“From these angler interviews a catch per trip (catch rate) estimate is made for each type of fish encountered, either observed or reported. These weighted [catch per unit effort] estimates are combined with the weighted effort estimates by sampling stratum to produce the catch and harvest estimates.”
Calculating the catch per trip is pretty straightforward. NMFS just needs to look into enough coolers to get a good sample, and divide the total number of fish of each species by the number of samples taken. If, say, they interview 25 people, who put a total of 30 fluke on ice, the average number of fluke landed per trip is 1.2 (there’s a little bit more statistical work than that involved, but for now, I’m keeping it simple).
Multiply that 1.2 fluke per trip by the number of trips made by the entire angling community, and you come up with a number that should be pretty close to the actual landings.
Of course, first you have to figure out how many trips were actually made.
To do that, NMFS traditionally used the Coastal Household Telephone Survey, in which
“Data collection occurs during a two-week period at the end of each two-month sample period (or “wave”)…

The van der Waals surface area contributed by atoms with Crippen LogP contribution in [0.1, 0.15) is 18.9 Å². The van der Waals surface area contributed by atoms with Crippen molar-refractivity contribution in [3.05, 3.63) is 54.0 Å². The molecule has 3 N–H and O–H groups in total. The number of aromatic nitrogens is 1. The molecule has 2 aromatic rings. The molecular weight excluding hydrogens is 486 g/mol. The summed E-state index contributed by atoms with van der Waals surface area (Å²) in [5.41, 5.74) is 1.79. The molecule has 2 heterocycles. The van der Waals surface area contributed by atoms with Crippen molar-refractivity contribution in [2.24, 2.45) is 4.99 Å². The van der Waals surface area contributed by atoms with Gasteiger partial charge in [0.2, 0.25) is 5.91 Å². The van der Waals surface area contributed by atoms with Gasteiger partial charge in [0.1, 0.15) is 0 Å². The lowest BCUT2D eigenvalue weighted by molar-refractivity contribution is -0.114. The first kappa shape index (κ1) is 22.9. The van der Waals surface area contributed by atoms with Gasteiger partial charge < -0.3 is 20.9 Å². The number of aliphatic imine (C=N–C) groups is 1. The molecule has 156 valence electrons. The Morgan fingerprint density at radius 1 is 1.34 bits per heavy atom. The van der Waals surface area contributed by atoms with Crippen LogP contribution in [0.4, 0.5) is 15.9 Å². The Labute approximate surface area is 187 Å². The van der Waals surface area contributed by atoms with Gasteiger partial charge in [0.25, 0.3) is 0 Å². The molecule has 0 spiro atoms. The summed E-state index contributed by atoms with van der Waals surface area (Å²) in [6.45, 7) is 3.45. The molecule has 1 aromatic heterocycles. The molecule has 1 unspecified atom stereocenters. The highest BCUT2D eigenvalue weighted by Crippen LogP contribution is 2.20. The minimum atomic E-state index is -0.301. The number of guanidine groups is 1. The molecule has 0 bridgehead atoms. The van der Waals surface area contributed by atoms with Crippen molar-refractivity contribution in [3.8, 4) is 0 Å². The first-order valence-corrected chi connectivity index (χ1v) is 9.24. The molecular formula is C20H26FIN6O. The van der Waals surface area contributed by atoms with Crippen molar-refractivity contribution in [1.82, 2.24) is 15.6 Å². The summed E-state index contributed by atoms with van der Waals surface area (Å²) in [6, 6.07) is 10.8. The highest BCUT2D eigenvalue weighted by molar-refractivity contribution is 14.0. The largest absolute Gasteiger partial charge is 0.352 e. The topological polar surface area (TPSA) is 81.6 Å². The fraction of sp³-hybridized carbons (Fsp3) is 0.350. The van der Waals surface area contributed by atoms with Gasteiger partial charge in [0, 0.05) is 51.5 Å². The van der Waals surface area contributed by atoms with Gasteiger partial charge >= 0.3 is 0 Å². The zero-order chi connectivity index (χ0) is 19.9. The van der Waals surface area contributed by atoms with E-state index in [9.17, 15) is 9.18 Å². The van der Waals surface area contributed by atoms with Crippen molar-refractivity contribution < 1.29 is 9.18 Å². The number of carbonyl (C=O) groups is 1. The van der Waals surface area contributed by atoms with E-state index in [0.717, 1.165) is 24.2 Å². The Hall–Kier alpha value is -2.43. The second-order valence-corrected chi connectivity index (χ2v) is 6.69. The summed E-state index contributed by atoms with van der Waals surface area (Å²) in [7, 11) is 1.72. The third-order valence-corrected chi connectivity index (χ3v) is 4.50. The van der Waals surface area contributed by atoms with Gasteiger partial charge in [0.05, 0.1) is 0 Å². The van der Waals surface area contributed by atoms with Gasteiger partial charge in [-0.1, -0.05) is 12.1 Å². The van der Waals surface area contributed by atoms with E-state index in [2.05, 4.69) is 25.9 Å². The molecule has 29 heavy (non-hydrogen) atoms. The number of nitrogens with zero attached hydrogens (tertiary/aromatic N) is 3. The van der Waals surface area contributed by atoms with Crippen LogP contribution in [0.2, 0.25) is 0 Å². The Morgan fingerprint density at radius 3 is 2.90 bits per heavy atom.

“The [survey] uses a computer-assisted random digit dialing (RDD) approach to contact full-time residential households. Contacted households are screened to determine if any household members participated in marine recreational fishing during the previous two months, and each active angler is asked to recall the number of saltwater fishing trips that were taken during the wave, as well as provide details about each trip. Institutional housing, businesses, wireless phones, and pay phones are excluded from the survey. Within each state, sample is allocated among coastal counties in proportion to household populations.
“Data from the [survey] are used to estimate the average number of trips per household for each coastal county. These estimates are then expanded by the county household population to estimate total trips. County estimates are summed and then expanded…to produce state-level effort estimates.”